Picturesque Amherstburg sits along the Detroit river in Southwestern Ontario, just south of Windsor in Essex county. Replete with historic buildings, this quaint little town is a history-lover’s dream, with buildings from the War of 1812, and ties to rum running and the Underground Railroad.
The Essex County Library branch in Amherstburg is another public library that was funded by Andrew Carnegie. He provided $10,000 in 1911, and the library opened to the public in 1913. In 1987 the building was granted Heritage Designation, and it’s no wonder: the building is made from limestone quarried in the former township of nearby Anderdon, and features many characteristics that are typical of Carnegie libraries. This is another rare example of a library built just after the turn of the last century that has maintained continual, uninterrupted service as a library!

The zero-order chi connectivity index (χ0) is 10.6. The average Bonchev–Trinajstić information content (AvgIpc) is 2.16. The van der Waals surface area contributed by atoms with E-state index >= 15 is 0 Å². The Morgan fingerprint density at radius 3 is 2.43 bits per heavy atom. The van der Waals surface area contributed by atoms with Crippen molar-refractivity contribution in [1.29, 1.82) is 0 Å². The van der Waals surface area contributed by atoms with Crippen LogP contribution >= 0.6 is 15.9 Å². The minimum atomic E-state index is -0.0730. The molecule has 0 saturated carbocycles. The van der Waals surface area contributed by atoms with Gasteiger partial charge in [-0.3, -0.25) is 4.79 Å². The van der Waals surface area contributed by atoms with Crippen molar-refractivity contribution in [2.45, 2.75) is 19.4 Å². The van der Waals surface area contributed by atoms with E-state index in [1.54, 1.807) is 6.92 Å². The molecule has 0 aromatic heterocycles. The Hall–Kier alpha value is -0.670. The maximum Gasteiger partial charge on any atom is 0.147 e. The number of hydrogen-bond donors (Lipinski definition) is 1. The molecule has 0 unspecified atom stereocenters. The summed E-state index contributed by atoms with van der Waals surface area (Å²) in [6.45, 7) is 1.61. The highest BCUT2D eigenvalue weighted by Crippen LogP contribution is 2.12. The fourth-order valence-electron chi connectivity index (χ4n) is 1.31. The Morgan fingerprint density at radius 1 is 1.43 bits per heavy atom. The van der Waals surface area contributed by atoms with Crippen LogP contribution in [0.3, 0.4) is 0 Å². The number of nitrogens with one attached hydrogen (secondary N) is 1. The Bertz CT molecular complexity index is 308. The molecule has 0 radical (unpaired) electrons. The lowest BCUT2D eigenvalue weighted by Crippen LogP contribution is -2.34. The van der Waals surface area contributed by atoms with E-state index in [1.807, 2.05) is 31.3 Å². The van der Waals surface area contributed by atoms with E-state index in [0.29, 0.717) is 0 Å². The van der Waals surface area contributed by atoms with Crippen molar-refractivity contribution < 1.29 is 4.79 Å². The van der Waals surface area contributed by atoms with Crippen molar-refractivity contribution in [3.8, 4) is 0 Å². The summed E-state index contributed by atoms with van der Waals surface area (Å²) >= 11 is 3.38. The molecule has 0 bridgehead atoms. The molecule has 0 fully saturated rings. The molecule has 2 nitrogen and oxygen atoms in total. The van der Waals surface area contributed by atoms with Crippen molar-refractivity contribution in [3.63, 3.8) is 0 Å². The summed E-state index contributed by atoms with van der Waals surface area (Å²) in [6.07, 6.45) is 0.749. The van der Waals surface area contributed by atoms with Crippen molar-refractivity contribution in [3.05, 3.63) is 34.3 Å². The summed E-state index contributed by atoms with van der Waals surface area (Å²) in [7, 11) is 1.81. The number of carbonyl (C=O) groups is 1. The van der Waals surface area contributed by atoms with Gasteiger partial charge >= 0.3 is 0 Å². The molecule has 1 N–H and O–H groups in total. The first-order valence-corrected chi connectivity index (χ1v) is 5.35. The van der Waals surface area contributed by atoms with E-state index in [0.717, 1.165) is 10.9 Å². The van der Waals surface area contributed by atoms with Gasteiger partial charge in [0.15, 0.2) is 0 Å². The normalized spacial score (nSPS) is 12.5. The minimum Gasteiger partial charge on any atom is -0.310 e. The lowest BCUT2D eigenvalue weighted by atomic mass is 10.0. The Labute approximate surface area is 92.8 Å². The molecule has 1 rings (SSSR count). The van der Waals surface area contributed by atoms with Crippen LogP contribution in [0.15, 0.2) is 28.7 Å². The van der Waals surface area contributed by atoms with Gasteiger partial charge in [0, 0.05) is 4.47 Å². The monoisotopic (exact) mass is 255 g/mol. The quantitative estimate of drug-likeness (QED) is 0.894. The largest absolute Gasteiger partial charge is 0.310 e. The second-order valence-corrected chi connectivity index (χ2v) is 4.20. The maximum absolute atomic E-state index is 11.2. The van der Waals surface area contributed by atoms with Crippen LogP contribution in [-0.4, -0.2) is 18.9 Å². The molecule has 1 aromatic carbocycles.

This beautiful structure was built on the site of a hotel that burned down in 1895. At that time, the town’s library was housed on Dalhousie street, and in 1901, it was moved to a building on Ramsay street before finally settling into the newly constructed location in 1913, where it remains to this day.
According to a brief history of the library, as described by the Ontario Heritage Foundation, there was much back-and-forthing between Mr. Carnegie and the Amherstburg Town Clerk before the grant was agreed to. The architects who built the library submitted plans with design elements that Carnegie has previously approved, incorporating “Carnegie Stairs” and a “Carnegie Basement,” which are found in many other of his public libraries.
When the Amherstburg library moved into its new home on Sandwich street in 1913, it had just 6,000 volumes. But, by 1935, “Ontario Library Inspector F. C. Jennings stated in his report that the Amherstburg Library was one of the most complete and up to date in the County.” (https://www.heritagetrust.on.ca/en/oha/details/file?id=420, page 6)
This concludes our second library travelogue. Thank you for traveling with me to Amherstburg! Look for the next Carnegie Libraries installment on BookNotes soon. 💜